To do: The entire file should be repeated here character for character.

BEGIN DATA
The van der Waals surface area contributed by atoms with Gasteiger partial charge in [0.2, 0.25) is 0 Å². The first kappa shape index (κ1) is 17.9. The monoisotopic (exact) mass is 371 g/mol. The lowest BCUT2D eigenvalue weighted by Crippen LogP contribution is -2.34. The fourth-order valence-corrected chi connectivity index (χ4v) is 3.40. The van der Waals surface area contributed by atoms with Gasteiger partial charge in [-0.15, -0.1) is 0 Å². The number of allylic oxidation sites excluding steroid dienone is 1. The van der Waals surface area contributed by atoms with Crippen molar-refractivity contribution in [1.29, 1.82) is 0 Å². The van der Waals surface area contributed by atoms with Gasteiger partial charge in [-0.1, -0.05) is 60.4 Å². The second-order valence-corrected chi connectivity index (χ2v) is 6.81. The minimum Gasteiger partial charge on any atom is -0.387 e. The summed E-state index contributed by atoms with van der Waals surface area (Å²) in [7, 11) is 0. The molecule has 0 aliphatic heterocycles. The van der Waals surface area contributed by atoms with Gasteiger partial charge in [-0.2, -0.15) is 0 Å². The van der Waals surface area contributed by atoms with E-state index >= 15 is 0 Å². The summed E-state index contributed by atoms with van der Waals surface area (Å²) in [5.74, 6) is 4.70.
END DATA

The van der Waals surface area contributed by atoms with Gasteiger partial charge in [0.2, 0.25) is 0 Å². The first kappa shape index (κ1) is 17.9. The monoisotopic (exact) mass is 371 g/mol. The lowest BCUT2D eigenvalue weighted by Crippen LogP contribution is -2.34. The fourth-order valence-corrected chi connectivity index (χ4v) is 3.40. The van der Waals surface area contributed by atoms with Gasteiger partial charge in [-0.15, -0.1) is 0 Å². The number of allylic oxidation sites excluding steroid dienone is 1. The van der Waals surface area contributed by atoms with Crippen molar-refractivity contribution in [1.29, 1.82) is 0 Å². The van der Waals surface area contributed by atoms with Gasteiger partial charge in [-0.1, -0.05) is 60.4 Å². The second-order valence-corrected chi connectivity index (χ2v) is 6.81. The minimum Gasteiger partial charge on any atom is -0.387 e. The summed E-state index contributed by atoms with van der Waals surface area (Å²) in [7, 11) is 0. The molecule has 0 aliphatic heterocycles. The van der Waals surface area contributed by atoms with Gasteiger partial charge in [-0.2, -0.15) is 0 Å². The van der Waals surface area contributed by atoms with E-state index >= 15 is 0 Å². The summed E-state index contributed by atoms with van der Waals surface area (Å²) in [5.74, 6) is 4.70.